SLM Corp., commonly known as Sallie Mae, reported a profit of $416.5 million ($2.64 per share) for the first quarter, essentially unchanged from the same period a year earlier when the company earned $422.3 million ($2.63).

Reston-based Sallie Mae originates and buys government-guaranteed and other student loans and is a leading provider of financial services to higher education. It manages $81 billion in student loans for more than 7 million borrowers.

The company has maintained that its earnings as computed under generally accepted accounting principles do not present an accurate picture of its performance. So it also computes what it calls "core cash" income, which takes a different approach to various components of its business, including the treatment of loans that it packages into securities to sell to investors.

On that basis the company earned $203.3 million ($1.28), up from $170.4 million ($1.05) in the year-earlier quarter.

Company officials said they were happy with the quarter, especially with a 22 percent increase in "preferred channel" loan originations from a year ago. Preferred-channel loans are those made by the company's owned or affiliated brands, and cost the company less to acquire. Sallie Mae is seeking to become the complete provider of many loans, from the initial commitment to disbursement to the processing of payments to, if necessary, collection of delinquencies.

Preferred-channel loans are therefore a key measure of Sallie Mae's success in gaining market share and drive earnings growth, the company said.

The $81 billion in managed student loans is up from $73 billion a year ago.

Sallie Mae officials also said that a mistake the company made in computing monthly payment amounts for some 800,000 of its borrowers cost the company about $9 million. The error caused certain borrowers to make payments that were inadequate to repay their loans in the scheduled 10-year term. The company is now notifying these borrowers that their payments will go up, but it is crediting them with interest they might have been charged because they had possession of their loan principal slightly longer than they were scheduled to.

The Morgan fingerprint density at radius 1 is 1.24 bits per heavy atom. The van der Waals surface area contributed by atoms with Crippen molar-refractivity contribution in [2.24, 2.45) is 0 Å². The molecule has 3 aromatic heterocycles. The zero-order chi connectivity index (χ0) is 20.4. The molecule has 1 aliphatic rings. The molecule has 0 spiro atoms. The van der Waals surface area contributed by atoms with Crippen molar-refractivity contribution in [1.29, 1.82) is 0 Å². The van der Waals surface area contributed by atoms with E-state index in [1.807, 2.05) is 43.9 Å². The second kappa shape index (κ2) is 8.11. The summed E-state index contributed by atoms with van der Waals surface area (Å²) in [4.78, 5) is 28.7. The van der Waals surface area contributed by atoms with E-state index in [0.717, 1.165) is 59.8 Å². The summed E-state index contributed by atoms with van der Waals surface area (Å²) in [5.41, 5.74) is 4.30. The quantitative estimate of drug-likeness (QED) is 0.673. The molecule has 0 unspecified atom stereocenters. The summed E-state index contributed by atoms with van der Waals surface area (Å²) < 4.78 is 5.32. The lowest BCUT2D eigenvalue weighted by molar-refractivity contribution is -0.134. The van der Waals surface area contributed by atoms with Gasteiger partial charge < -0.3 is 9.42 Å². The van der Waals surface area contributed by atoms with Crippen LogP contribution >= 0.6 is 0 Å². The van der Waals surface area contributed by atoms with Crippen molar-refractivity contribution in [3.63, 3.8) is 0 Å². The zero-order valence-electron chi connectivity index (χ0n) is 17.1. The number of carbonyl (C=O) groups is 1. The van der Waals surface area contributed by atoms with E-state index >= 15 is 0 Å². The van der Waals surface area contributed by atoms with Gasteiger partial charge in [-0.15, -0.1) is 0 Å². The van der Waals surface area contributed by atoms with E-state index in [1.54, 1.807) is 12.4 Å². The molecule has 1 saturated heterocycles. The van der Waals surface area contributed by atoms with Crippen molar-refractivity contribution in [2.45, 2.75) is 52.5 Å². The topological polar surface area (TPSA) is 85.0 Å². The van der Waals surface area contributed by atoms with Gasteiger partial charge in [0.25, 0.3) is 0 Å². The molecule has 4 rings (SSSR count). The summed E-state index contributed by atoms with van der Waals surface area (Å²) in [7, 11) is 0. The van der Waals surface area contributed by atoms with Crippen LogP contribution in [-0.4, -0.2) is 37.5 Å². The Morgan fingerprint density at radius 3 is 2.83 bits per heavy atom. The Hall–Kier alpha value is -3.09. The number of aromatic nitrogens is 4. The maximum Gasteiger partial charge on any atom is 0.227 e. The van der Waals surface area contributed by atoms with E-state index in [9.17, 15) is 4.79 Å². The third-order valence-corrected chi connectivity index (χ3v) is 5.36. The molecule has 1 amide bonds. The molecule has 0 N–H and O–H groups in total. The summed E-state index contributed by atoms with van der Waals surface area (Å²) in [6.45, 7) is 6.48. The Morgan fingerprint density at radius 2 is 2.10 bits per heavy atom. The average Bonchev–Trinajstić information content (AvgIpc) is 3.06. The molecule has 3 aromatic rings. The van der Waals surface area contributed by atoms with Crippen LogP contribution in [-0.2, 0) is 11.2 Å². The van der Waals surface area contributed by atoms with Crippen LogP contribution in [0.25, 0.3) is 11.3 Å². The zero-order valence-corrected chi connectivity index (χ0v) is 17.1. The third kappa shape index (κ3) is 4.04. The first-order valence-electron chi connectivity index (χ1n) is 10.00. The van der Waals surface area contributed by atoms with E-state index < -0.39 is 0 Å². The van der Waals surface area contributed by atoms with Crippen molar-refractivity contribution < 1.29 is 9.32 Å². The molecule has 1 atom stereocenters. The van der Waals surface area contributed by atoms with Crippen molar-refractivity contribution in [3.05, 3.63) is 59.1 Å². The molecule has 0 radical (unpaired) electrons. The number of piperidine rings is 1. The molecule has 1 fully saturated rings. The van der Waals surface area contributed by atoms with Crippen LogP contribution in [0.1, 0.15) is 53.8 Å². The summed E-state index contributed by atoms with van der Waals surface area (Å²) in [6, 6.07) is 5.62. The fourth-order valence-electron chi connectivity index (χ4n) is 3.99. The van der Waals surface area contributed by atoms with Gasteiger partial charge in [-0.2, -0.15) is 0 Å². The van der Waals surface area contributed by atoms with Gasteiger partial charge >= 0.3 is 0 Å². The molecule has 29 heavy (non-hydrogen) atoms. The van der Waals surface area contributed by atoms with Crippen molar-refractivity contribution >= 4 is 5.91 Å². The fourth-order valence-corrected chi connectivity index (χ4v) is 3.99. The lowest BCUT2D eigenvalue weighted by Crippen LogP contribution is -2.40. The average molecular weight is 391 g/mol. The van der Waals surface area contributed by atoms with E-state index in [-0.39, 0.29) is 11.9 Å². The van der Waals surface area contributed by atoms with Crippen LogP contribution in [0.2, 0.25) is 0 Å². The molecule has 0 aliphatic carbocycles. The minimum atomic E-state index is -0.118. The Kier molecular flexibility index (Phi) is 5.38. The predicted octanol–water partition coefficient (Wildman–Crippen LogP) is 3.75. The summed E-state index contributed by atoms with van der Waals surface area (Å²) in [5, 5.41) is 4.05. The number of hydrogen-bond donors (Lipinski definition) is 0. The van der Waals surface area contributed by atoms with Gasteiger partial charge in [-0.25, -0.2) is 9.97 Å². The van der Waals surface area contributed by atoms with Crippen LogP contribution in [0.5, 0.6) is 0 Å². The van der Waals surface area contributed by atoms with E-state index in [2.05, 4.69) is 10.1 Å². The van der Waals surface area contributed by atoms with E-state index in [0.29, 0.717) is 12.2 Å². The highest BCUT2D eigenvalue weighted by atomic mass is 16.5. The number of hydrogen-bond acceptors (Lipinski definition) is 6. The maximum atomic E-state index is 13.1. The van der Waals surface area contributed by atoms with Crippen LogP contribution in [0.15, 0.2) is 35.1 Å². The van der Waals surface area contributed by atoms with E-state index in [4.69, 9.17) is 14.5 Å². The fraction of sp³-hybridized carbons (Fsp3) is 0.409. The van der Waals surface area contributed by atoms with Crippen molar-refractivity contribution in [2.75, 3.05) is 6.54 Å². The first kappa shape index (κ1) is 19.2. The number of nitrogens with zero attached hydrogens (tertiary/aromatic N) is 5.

* Danaher Corp., the District-based maker of Craftsman tools, posted first-quarter earnings of $103.1 million (65 cents per share), compared with a loss of $91 million (58 cents) a year earlier, when Danaher had expenses from an accounting change. Sales rose 19 percent, to $1.19 billion.

The company, which also makes devices for measuring voltage and fuel-tank leaks, bought at least nine businesses in the past year with combined sales of more than $1 billion.

In the recent quarter, Danaher completed the acquisitions of Gasboy International for $38.3 million, and label-equipment maker Willett International Ltd. for about $110 million.

* Cardinal Financial Corp., the parent of McLean-based Cardinal Bank, earned $366,000 (4 cents per share) in the first quarter, compared with a loss of $62,000 (1 cent) a year earlier. It was the third profitable quarter in a row after a restructuring period.

The company credited the improvement to higher interest margins, despite declining rates, which offset added costs of a new Arlington branch office and the move of its corporate headquarters to McLean in March.